# Notes on Matrix Calculus

### Matrix Products

The elements of the product $C = AB$, where $A$ is an $m \times n$ matrix and $B$ is an $n \times m$ matrix, are given by
$$c_{ij}=\sum_{k=1}^{n} a_{ik}b_{kj}.$$
The elements of the matrix-vector product $y=Ax$, where $A$ is an $m \times n$ matrix and $x$ is an $n \times 1$ vector, are given by
$$y_{k}=\sum_{i=1}^{n} a_{ki}x_{i}.$$
The above equation is equally valid for getting a row vector $y=x^TA^T$.
The elements of the vector-matrix product $y=x^TA$, where $A$ is an $m \times n$ matrix and $x$ is an $m \times 1$ vector, are given by
$$y_{k}=\sum_{i=1}^{n} a_{ik}x_{i}.$$
Finally, the elements of vector-matrix-vector product $\alpha=y^TAx$, where $A$ is an $m \times n$ matrix and $x$,$y$ are $n \times 1$ vectors, are given by
$$\alpha=\sum_{j=1}^{m} \sum_{k=1}^{n} a_{jk}y_{j}x_{k}.$$

### Derivatives

#### Constant Vectors

The derivative of the matrix-vector product $y=Ax$, where the matrix $A$ is constant with restpect to $x$ is given by
$$\frac{\partial y}{\partial x} = A$$
In the case of a vector-matrix-vector product $\alpha=y^TAx$ we can treat the product $y^TA$ as another constant matrix and thus derivative with respect to $x$ is given by
$$\frac{\partial \alpha}{\partial x} = y^TA$$

#### Quadratic Forms

The derivative of the quadratic form $\alpha=x^TAx$ is derivaed as follows:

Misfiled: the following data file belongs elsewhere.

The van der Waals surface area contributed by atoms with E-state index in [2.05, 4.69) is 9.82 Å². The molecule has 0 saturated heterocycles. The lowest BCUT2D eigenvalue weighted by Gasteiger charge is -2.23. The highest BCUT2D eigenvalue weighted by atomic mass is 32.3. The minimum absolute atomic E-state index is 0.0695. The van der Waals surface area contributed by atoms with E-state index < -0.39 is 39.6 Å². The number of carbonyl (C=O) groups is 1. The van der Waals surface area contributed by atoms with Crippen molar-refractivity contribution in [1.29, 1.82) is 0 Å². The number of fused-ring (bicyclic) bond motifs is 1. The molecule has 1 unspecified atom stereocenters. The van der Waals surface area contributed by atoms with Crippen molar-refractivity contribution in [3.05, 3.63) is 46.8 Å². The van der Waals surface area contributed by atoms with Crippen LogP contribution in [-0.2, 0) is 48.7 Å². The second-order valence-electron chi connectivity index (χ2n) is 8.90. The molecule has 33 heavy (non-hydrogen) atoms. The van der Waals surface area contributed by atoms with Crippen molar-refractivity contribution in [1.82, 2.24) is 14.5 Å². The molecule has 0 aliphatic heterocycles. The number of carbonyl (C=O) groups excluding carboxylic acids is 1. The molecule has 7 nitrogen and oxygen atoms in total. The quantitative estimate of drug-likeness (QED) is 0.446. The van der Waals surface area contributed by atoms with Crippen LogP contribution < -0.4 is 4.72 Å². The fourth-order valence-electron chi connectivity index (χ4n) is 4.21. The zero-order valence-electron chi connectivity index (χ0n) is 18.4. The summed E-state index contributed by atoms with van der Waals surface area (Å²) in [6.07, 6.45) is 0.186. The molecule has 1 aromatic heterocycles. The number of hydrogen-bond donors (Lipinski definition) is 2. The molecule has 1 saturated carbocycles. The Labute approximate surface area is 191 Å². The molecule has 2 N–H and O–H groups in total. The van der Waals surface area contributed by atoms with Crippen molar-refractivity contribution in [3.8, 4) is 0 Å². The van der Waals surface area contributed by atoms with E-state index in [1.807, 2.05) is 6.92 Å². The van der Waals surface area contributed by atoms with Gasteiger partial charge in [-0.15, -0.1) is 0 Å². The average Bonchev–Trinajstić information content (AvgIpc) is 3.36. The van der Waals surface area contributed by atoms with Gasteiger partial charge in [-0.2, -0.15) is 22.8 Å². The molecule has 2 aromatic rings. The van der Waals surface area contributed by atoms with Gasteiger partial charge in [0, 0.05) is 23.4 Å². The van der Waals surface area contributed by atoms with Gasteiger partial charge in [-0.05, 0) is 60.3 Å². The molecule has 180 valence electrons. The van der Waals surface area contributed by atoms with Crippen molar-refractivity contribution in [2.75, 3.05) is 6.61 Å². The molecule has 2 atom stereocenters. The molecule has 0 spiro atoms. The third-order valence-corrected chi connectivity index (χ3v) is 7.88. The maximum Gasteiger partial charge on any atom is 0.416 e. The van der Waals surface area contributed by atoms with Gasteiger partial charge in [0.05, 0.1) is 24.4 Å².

$$
\alpha = \sum_{i=1}^{m} \sum_{j=1}^{n} a_{ij}x_{i}x_{j}, \\
\frac{\partial \alpha}{\partial x_k} = \sum_{j=1}^{n} a_{kj}x_{j} + \sum_{i=1}^{m} a_{ik}x_{i}, \\
\frac{\partial \alpha}{\partial x} = x^TA^T + x^TA, \\
\frac{\partial \alpha}{\partial x} = x^T\left(A^T + A\right), \\
$$
where in the second step the first term is the derivative of the double summation when the $k=i$ and the second term is the derivative of the double summation when the $k=j$.
For symmetric matrix $A=A^T$
$$ \frac{\partial \alpha}{\partial x} = 2x^TA $$

#### Dot Products

The derivative of the dot product $\alpha = y^Tx$, where $x$ and $y$ are functions of a third vector say $z$, is given by
$$ \alpha = \sum_i^n x_iy_i \\
\frac{\partial \alpha}{\partial z_k} = \sum_i^n\left( x_i \frac{\partial y_i}{\partial z_k} + y_i \frac{\partial x_i}{\partial z_k}\right) \\
\frac{\partial \alpha}{\partial z} = x^T \frac{\partial y}{\partial z} + y^T \frac{\partial x}{\partial z}
$$
Setting $y=x$ in the above equations we get
$$
\alpha = x^Tx\\
\frac{\partial \alpha}{\partial z} = 2x^T \frac{\partial x}{\partial z}
$$

#### Vector-Matrix-Vector Products

Given a vector-matrix-vector product $\alpha = y^TAx$, we can substitute $A^Ty$ as a vector $w$:
$$
\alpha = y^TAx = w^Tx\\
\frac{\partial \alpha}{\partial z} = x^T \frac{\partial w}{\partial z} + w^T \frac{\partial x}{\partial z}\\
\frac{\partial \alpha}{\partial z} = x^T A^T\frac{\partial y}{\partial z} + y^TA \frac{\partial x}{\partial z}
$$
The quadratic form of $x(z)$ is given by
$$\alpha = x^TAx $$
and its derivative is given by
$$
\frac{\partial \alpha}{\partial z} = x^T(A+A^T)\frac{\partial x}{\partial z}.
$$
For a symmetric $A$, we have
$$\frac{\partial \alpha}{\partial z} = 2x^TA\frac{\partial x}{\partial z}.$$

### References